"The Farmers Bank did a splendid business last year, their net profits being $1,000.00, that is not bad business for the first year. Mr. D.O. Eubank, cashier, makes everything very pleasant for the patrons of the bank. We have four good merchants. Mr. W.R. Hutchinson, who owns and controls one of our stores, is enjoying a good business. Rev. W.S. Dudgeon & Son carry a complete line of groceries and notions, drugs and sundries. Mr. A.F. Hutchinson, one of our oldest merchants, still enjoys a fine business. The large department store of L.M. Smith speaks well for itself. We have three first class blacksmith shops, do all kinds of repair work. Mr. E.S. Wilson, our splendid barber, keeps the gents well trimmed.
"We challenge the world with our postmaster, Chas. F. Paxton, rain or shine Charlie meets them with a smile. J.M. Callison is operating a Ford garage and does all kinds of auto repair work. Edrington Brothers are doing a thriving business running two large Packard trucks. The Masonic Lodge at this place is growing very rapidly. The Modern Woodmen Lodge meet regularly and offers to the public a good insurance.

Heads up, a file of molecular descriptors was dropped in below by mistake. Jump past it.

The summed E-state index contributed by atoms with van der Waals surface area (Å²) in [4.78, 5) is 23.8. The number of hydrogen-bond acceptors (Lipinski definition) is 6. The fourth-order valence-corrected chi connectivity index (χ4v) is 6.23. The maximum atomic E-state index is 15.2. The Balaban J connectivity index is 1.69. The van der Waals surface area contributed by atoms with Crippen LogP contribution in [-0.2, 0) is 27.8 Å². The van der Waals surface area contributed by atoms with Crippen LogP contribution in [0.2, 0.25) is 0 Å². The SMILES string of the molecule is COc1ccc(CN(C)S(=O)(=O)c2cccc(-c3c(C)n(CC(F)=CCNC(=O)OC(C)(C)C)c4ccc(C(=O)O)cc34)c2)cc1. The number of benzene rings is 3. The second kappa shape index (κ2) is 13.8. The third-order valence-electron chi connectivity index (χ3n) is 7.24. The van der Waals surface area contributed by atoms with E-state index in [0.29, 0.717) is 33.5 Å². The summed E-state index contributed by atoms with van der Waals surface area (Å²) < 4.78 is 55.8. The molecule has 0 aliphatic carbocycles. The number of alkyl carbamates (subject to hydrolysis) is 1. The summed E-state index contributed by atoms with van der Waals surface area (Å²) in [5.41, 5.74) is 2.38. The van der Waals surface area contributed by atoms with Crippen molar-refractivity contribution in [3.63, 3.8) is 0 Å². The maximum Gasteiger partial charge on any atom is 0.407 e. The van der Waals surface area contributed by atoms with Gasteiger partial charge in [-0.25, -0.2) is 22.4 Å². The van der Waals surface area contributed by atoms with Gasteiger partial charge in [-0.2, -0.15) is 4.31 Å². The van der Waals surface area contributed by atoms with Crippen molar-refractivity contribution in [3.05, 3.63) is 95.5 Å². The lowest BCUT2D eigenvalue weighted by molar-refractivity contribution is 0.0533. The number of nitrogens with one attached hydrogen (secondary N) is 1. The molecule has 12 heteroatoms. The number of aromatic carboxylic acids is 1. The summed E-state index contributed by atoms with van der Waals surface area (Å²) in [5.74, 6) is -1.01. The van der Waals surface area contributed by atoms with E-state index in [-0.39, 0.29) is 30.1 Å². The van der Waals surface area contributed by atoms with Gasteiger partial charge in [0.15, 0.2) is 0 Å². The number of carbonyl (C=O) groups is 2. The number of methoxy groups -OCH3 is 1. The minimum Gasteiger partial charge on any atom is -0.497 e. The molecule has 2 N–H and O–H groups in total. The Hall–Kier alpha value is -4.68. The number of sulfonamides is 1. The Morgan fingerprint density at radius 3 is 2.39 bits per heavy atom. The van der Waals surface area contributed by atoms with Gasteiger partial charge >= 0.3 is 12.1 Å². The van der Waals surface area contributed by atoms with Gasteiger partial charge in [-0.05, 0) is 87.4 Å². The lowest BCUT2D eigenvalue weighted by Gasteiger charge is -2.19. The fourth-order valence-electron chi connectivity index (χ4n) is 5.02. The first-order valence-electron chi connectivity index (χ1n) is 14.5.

"Dr. N.M. Hancock and son, Banks, who own the Valley View Stock farm, are dealing in thoroughbred stock and they have a splendid line of Short Horn Cattle, South Down sheep and Chester White hogs and they enjoy a splendid business. Hancock Bros., who deal in good mules and fancy horses, have some fine stock at present. Mr. W.N. Hancock, one of the firm of Hancock Bros., has rented and moved to the Hutchison farm. By this move we feel "Bill" will be better prepared to handle more stock. Mr. T.I. Smith, our well known tobacco dealer, is buying a large amount of tobacco at this time and paying top price. J.W. Sublett & Bro., our local stock dealers, are shipping regularly to Louisville Stock Market. Dr. N.M. Hancock and Dr. E.B. Atkinson make up our medical staff and they are of the best.
"A project is being launched for a new school building at this place. The Methodist, Disciples and Baptist make up our religious staff. We have two Sunday schools, both doing splendid work. Good lungs make a strong man. Churches and schools are the lungs of a community. Our motto is make them the best. We thank you Mr. Editor for this space in our paper, we are all for you." Adair County News, 30 March 1921
--Mike Watson, 2015
This story was posted on 2015-01-27 11:49:00